When shopping at Target, Sam found pizzas priced at 4 for $14.00. He was having a party with 16 friends to watch the MLB playoffs.
- If he wants to make sure to have half a pizza for each person, how many pizzas should he buy?
- How much money does each person need to contribute to cover the cost of the pizza?
As we discussed the strategies students were using to solve this problem, I started to notice levels of units coordination embedded in the problem and how the strategies students chose were related to how many levels they were able to coordinate. (If you have not yet read my blog posts explaining units coordination you can find them here.)
Here is a visual I created to show the levels of units involved in this problem.
There actually are 4 levels of units as well if you take each pizza in the lower left visual and slice them in half.
My discussion with the first group was so enlightening that I continued to discuss this problem with other groups as they rotated through the stations. I found that for many students they could easily determine that we need 8 pizzas. One pizza feeds 2 people, so 8 pizzas feed 16 people. Most students relied on proportional reasoning, thinking about it as doubling. They focused on whole numbers and multiplying rather than fractions and dividing.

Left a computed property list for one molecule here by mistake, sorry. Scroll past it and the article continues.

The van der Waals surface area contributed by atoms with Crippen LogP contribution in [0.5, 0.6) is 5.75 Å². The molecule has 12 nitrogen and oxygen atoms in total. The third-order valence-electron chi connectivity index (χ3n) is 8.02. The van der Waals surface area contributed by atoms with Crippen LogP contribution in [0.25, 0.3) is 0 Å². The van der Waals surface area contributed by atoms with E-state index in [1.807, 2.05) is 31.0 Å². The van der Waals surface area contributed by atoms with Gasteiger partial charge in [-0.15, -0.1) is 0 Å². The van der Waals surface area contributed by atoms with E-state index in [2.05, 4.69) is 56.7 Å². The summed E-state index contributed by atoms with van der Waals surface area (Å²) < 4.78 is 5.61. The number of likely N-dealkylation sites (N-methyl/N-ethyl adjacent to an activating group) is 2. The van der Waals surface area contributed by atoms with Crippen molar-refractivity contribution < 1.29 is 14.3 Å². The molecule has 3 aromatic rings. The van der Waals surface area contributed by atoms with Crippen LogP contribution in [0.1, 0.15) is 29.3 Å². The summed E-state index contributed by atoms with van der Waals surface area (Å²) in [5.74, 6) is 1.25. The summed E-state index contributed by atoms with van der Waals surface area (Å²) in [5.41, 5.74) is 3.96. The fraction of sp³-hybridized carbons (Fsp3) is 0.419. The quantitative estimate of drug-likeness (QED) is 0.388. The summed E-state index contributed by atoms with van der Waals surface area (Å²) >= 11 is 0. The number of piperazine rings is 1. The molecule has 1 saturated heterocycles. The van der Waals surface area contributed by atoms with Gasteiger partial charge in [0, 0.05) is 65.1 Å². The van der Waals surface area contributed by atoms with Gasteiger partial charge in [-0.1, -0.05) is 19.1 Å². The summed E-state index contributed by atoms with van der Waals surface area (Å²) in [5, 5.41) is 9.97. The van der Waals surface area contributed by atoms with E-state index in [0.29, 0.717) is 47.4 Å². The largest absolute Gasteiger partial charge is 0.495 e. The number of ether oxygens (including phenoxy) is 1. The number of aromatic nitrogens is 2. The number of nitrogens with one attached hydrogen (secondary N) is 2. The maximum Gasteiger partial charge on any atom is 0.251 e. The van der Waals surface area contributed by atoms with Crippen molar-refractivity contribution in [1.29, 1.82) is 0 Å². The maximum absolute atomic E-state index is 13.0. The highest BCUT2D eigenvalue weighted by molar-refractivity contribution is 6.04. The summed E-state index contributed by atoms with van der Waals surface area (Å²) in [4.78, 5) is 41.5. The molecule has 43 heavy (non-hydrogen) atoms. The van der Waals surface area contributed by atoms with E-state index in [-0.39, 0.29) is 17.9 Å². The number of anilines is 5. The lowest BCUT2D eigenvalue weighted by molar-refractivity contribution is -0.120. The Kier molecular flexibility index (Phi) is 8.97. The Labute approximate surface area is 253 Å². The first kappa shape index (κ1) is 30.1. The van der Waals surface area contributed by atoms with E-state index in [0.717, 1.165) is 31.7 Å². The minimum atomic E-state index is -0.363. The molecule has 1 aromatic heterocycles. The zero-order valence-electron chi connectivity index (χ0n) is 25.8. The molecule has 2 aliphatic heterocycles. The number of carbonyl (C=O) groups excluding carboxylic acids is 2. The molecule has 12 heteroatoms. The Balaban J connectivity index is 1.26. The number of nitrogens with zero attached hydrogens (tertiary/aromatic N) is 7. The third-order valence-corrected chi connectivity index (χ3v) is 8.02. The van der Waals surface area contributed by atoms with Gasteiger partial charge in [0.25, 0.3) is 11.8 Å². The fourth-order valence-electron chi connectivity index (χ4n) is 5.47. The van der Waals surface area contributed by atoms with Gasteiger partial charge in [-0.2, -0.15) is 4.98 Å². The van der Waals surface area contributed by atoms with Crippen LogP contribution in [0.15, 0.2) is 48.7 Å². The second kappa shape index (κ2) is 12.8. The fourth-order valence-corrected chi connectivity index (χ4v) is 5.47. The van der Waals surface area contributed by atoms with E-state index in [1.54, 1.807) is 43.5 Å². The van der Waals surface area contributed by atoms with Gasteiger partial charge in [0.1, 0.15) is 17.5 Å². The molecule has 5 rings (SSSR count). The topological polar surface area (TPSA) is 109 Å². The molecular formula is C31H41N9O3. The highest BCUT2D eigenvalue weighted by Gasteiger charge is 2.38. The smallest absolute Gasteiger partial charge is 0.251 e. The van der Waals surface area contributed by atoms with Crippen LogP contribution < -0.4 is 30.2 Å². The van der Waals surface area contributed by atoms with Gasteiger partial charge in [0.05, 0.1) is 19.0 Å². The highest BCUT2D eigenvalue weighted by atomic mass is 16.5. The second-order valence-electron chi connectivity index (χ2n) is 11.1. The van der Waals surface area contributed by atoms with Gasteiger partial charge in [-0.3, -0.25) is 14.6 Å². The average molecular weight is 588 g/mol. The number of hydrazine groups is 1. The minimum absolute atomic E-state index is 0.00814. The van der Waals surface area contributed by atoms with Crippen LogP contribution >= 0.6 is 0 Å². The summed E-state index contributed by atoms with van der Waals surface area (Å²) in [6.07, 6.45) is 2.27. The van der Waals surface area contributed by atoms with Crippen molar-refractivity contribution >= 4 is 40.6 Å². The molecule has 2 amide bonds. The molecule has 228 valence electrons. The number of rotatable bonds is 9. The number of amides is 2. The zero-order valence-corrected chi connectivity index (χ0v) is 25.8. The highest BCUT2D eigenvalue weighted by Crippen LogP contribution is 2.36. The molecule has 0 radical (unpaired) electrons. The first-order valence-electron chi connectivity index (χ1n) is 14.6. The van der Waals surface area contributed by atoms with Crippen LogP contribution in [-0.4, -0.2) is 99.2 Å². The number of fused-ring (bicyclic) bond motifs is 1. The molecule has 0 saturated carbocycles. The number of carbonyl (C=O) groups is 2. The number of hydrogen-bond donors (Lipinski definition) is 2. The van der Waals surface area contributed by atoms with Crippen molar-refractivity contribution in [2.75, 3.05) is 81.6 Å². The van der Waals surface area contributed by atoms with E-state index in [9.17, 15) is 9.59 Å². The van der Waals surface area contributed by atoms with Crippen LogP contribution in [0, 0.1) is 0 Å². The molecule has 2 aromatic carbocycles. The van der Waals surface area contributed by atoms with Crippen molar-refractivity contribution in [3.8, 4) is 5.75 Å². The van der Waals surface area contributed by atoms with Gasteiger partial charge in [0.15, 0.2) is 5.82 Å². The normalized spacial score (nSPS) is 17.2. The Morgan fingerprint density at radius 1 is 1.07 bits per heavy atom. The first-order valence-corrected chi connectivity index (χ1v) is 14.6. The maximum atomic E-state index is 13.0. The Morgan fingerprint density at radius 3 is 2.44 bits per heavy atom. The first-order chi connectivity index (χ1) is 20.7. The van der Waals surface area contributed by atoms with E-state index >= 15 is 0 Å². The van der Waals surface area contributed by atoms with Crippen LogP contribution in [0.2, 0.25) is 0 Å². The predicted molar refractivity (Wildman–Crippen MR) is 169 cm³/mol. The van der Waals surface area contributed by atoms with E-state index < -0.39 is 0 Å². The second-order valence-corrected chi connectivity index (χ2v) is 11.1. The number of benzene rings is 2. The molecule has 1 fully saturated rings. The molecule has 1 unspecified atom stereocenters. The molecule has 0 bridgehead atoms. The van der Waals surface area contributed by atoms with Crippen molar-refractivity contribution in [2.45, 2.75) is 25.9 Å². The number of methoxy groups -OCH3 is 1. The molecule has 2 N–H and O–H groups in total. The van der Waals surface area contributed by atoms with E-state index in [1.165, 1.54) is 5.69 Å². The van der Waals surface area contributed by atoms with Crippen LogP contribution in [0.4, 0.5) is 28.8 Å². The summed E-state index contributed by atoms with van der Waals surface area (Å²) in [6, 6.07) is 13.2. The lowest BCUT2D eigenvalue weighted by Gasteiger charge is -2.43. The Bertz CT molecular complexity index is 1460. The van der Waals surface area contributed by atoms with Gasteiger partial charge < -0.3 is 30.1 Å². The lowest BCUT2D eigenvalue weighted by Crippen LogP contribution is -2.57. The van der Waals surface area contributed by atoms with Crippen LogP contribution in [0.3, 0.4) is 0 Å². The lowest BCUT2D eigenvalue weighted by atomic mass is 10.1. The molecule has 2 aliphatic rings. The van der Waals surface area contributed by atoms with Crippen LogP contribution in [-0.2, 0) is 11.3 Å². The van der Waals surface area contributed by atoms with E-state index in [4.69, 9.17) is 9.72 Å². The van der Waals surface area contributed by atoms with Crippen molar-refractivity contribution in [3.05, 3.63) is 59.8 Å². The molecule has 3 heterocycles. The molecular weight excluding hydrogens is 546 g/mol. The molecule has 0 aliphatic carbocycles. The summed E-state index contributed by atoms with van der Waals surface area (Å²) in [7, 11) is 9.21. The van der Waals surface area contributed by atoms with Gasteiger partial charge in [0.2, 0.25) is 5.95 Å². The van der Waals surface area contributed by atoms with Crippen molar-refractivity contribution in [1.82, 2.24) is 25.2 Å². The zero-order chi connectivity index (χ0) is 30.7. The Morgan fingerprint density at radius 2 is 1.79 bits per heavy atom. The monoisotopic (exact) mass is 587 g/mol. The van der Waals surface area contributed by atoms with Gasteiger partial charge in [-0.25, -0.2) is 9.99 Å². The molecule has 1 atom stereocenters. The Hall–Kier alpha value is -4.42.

The second question is what caught my attention. Most of the strategies students used helped them find the price per pizza. Once they had that, they divided by 2. There was even one student who worked from 4 pizzas for $14, divided by 2 to know 2 pizzas is $7, and divided by 2 again to find 1 pizza is $3.50. I realized that many of these students were working through one or two levels of units at a time instead of being able to jump from $28 for 8 directly to $1.75 for 1/2.
I think this is an important distinction to make when discussing units coordination. All of the students were able to get the correct answer. All of their strategies relied on their mathematical reasoning and number sense. From the teacher perspective, however, it is important to notice the sophistication and efficiency of their strategy. We need to strive to understand where students are in their ability to coordinate units so that we can continue to move them forward with this type of thinking. Otherwise as the math continues to get more complex and students begin to struggle, we might not understand the root cause of the confusion.
The other interesting thing I discovered in my discussions is that while most students did not divide by 16 to find the price per 1/2 piece, they checked their answer by multiplying by 16. This was a great reminder to me that units coordination is reversible. Perhaps if students had been given the price per piece they could have more easily worked their way to the cost for a group. (I'm a little tempted create some questions and draw a visual for the levels of units I could work into a problem like that, but I am short on time. Perhaps another day.)
Here are some questions I want to reflect on. I hope you do too.
- Does units coordination play a role in our next unit?
- What questions can we plan that will allow us to see how students are working with and coordinating units?
- Do the questions I have planned ask my students to coordinate units both forwards and backwards?
- What supports can we put in place within the lesson for students who struggle to coordinate units in order to move them forward in their thinking?